Omer Bartov, the John P. Birkelund Distinguished Professor of European History and professor of history and German studies at Brown University.
One of the world’s leading authorities on genocide will deliver the Hans Heilbronner Lecture at UNH Thursday, Oct. 20, 2010.
Presented by the College of Liberal Arts and the Department of History, the lecture “Genocide in a Multiethnic Town: Event, Origins, Aftermath” begins at 5:30 p.m. in the Murkland Hall Auditorium (Murkland 115). The lecture and following roundtable discussion are free and open to the public and sponsored by the Endowed Fund for Holocaust Education.
The lecture will be delivered by Omer Bartov, the John P. Birkelund Distinguished Professor of European History and professor of history and German studies at Brown University. Considered one of the world's leading authorities on the subject of genocide, Bartov is the author of seven books and the editor of three volumes. His most recent book, “Erased: Vanishing Traces of Jewish Galicia in Present-Day Ukraine” (Princeton, 2007), examines the politics of memory in Western Ukraine and erasure of both the memory and the few material remains of Jewish culture there.
Bartov’s lecture will focus on his latest research project, which traces the origins of local mass murder in the complexities of relations between different ethnic and religious groups over a long time span in the Eastern Galician town of Buczacz.
“Composed of a mixed Jewish-Polish-Ukrainian population for centuries, Buczacz saw the eradication of its Jewish inhabitants by Nazi murder squads assisted by local collaborators in World War II, and the ethnic cleansing of its Polish population by Ukrainian nationalists. The main outlines of the Holocaust in East Galicia have recently been reconstructed. But we know very little about how genocide actually unfolded on the ground, and about the nature of the social fabric upon which these policies were enacted and to which it reacted. This can be better understood only by delving deeper into the past and providing the perspective of all groups involved in the event,” he says.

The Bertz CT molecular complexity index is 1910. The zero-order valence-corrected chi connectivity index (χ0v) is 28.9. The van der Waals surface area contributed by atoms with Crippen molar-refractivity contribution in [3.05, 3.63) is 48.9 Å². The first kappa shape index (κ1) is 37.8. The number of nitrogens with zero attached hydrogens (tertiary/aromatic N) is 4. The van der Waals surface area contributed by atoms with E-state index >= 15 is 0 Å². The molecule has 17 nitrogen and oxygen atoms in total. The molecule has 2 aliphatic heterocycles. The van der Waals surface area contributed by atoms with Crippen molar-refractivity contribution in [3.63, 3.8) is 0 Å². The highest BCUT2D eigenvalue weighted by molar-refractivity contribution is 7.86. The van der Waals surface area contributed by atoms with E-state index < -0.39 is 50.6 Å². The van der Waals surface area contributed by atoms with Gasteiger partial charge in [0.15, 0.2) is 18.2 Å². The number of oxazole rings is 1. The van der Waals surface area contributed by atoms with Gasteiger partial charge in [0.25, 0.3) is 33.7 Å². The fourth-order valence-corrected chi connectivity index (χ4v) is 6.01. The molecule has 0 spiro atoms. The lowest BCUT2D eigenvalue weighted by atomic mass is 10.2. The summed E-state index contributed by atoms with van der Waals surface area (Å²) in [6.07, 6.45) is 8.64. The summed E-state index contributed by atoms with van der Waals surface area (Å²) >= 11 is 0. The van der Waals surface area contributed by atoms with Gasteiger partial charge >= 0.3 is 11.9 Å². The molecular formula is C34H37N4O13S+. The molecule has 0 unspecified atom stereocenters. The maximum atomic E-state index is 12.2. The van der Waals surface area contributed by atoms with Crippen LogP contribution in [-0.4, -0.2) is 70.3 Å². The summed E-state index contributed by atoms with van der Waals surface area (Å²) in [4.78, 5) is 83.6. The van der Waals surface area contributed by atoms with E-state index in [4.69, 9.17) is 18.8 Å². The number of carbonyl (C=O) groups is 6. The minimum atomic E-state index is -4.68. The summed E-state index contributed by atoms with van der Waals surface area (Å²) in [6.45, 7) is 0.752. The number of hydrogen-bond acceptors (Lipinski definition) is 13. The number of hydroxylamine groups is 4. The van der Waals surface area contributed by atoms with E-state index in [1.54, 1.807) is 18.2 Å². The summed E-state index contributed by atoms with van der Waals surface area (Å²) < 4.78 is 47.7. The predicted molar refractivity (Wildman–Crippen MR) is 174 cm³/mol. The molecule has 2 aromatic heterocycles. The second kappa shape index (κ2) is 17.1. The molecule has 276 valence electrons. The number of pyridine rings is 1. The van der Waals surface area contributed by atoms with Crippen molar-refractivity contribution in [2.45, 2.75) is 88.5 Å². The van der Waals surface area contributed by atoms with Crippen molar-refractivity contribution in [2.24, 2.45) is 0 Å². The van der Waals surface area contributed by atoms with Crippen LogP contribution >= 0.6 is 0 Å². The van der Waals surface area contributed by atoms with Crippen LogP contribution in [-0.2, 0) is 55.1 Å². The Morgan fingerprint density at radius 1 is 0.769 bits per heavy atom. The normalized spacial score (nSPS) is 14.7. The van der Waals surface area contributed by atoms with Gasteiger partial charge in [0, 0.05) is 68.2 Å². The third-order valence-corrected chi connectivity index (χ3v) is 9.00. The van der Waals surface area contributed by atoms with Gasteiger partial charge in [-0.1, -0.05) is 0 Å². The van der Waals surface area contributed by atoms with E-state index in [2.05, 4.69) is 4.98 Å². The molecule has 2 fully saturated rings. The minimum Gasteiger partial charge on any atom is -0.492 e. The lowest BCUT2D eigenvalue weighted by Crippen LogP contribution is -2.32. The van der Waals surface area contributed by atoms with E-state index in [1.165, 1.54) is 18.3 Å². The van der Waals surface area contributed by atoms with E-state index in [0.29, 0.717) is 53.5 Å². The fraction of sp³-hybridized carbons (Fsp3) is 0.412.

Born in Israel and educated at Tel Aviv University and St. Antony's College, Oxford, Bartov began his scholarly work with research on the Nazi indoctrination of the German Wehrmacht under the Third Reich and the crimes it committed during the war in the Soviet Union. This was the main concern of his first two books, “The Eastern Front, 1941-1945,” and “Hitler's Army.” He then went on study the links between World War I and the genocidal policies of World War II, as well as the complex relationship between violence, representation, and identity in the 20th century.
His books “Murder in Our Midst,” “Mirrors of Destruction,” and “Germany's War and the Holocaust,” have all been preoccupied with various aspects of these questions. Bartov's interest in representation also culminated in his monograph, “The ‘Jew’ in Cinema,” which examines the recycling of antisemitic stereotypes in European, American, and Israeli films.
The Hans Heilbronner Lecture is named in honor of professor emeritus Hans Heilbronner, who taught Russian history at UNH and who served the university with distinction from 1954 until 1991. He was one of the first Jewish faculty members at the university, and his family escaped Nazi Germany after his veteran father was released from a concentration camp. He passed away in June 2011.